First Rides: BMW K1600B

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Article And Photos By: J. Ken Conte

Originally Published In The October 2018 Issue Of Cycle Source Magazine

Anyone who has read my reviews knows that typically I like to write about the experience and less about all the tech and specs. This bike does not allow that because it is so full of tech. I got to pick up the BMW K1600B that was loaded with options at the BMW headquarters in New Jersey. The fi rst thing I noticed was how big the bike was and how small the bags were. I had to pack for the bike, so I knew that it had a mere 37 liters of storage capacity, needless to say, I packed light. When I got the rundown on the bike, there was so much information that I knew I was going to have to try everything out for myself and learn the bike on the fl y. I set out on my way to Gettysburg Bike Week through the winding hills of New Jersey and immediately felt the BMW difference. The 1649 cc six-cylinder engine that distributes it through a shaft drive begs to be ridden hard. It throttles up very nicely, and as I made my way north I could feel the 160 hp and 129-footpounds of torque. This bike was happiest cruising in 2nd and 3rd gear in the ‘twisties’. I quickly realized that shifting could be achieved with no clutch. That’s right, you can shift up or down without using the clutch, it just takes a bit of getting used to. As I got on the interstate, the 30-inch seat height disappeared as I adjusted the windshield up. Although the adjustable windshield did a great job at buffering the wind the fi xed fairing was narrower than I’m used to and did not give as much protection from the elements.

Highway cruising is easy with this bike because it is so big and has so much technology packed into it that it keeps you occupied while riding. I could stretch my feet out from the mid controls to some forward placed fl oorboards and mess with the 15 plus buttons and switches on the handlebars. I tried several different ride modes (one person, one person with luggage and two-up) that work in conjunction with the Dynamic ESA, which is a fancy way of saying automatic adjustable suspension controls. It is implemented on several BMW’s models, and this touring model makes use of it very well. I had to adjust the proprietary Duolever front end which separates the dual disc braking up front from the front suspension (think no dive), it was smooth sailing through some very windy roads. This bike LOVES the corners, with tons of ground clearance and suspension to back it up, especially in the Dynamic mode. On the tech side, this bike had almost everything and would typically come with a price tag of $24,885 up from the base price of $19,995. Some of the options included on this test bike were reverse (nice for a bike of this size),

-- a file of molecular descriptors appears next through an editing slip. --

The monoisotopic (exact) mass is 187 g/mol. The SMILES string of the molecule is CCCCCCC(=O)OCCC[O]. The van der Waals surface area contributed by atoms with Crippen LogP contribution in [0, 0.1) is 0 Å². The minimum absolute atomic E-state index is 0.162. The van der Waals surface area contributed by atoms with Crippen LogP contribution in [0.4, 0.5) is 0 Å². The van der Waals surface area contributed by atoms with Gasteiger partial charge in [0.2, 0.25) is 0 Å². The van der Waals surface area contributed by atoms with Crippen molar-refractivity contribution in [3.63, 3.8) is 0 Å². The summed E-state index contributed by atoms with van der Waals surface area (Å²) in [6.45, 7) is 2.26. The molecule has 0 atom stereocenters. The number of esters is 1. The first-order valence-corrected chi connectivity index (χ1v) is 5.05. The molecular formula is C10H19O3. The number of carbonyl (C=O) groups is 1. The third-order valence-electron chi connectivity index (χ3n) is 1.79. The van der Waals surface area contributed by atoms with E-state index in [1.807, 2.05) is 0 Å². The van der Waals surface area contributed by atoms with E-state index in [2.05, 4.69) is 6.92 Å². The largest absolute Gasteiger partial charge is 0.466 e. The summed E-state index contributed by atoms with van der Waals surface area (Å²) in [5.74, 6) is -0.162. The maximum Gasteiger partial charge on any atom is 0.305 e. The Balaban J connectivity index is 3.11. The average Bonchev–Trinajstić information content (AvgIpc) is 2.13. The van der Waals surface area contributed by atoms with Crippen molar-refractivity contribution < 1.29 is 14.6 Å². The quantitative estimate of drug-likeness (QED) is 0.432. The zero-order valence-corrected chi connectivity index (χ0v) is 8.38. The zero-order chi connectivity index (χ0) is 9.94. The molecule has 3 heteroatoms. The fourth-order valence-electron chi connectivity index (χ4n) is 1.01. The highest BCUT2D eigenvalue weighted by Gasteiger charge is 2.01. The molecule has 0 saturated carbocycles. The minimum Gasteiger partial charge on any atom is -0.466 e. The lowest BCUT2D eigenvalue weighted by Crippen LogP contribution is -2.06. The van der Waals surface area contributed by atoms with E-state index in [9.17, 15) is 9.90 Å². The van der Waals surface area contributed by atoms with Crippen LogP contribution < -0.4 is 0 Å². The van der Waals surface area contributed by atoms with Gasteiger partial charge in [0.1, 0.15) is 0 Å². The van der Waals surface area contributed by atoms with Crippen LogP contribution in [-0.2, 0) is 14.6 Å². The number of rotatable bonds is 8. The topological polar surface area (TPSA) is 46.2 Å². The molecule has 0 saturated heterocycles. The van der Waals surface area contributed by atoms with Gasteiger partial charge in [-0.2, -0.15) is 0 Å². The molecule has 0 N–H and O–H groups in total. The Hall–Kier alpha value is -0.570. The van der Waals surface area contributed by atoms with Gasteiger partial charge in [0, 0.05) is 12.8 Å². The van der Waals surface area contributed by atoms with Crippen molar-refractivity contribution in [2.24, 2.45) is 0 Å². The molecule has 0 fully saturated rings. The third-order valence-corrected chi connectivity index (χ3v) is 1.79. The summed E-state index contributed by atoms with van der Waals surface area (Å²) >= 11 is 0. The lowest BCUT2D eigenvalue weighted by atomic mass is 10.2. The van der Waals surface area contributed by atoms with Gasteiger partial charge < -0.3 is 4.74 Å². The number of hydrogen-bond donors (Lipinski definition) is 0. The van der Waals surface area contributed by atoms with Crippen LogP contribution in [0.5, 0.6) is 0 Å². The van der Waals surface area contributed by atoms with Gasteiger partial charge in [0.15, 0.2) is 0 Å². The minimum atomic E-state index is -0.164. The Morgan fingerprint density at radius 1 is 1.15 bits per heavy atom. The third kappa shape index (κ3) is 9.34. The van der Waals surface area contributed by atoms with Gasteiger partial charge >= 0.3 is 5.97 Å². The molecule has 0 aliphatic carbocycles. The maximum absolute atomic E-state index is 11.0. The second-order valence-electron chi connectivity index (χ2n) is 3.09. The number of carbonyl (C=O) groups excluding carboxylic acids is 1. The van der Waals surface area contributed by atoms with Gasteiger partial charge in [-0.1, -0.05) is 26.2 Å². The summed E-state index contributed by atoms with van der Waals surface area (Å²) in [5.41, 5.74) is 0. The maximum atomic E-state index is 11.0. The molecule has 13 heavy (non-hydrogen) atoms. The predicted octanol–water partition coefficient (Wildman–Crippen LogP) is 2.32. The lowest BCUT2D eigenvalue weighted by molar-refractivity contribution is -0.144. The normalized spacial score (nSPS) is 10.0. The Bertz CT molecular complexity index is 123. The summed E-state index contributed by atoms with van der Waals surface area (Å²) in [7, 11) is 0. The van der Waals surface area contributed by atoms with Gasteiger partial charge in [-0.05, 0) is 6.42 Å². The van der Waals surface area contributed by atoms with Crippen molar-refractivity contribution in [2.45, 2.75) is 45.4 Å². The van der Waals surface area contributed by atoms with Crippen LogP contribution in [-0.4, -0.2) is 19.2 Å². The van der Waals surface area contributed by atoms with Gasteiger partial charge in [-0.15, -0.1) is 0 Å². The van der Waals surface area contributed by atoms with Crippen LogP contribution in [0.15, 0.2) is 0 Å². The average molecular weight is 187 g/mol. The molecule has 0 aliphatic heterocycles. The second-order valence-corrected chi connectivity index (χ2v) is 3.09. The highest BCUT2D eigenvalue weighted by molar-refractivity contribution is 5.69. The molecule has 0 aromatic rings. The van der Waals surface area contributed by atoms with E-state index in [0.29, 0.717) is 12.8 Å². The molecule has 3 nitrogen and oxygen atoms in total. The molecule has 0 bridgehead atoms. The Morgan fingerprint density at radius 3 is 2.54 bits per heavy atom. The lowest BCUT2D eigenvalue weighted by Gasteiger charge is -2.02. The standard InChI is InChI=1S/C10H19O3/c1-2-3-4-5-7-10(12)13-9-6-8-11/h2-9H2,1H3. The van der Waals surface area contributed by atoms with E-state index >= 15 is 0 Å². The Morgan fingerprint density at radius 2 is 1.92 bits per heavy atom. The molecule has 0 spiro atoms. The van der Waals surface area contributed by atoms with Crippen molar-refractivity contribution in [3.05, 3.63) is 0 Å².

Bluetooth interface (which worked fl awlessly), Radio (which was great in town but on the highway was almost impossible to hear) and hill start control which I was too chicken to test, but I have heard great things about it. You essentially can let off the front brake on a steep incline and as you let the clutch out the bike automatically lets off the brake. It is an ingenious idea that has been around for a few years and sounds very appealing while riding two up on the K1600B. My ride ended with a very soggy highway tour through Pennsylvania that had weather alerts going off on my phone and cars pulling over because visibility was so bad. I, of course, kept riding because you always eventually end up on the other side of the storm. I did put it in Rain mode, which offers the softest suspension compared to the Dynamic and Road mode and it handled the moisture like a champ. I was riding through what I learned later were fl ash fl ood warnings, and the high windshield, as well as my Schuberth helmet, kept my face and head water tight while the rest of me got soaked. No other test was necessary after that; I dropped it off at BMW headquarters knowing that this bike is for the rider who demands a high tech, performancedriven bike, doesn’t mind packing a little less and replacing the seat for one that was built for long distance.

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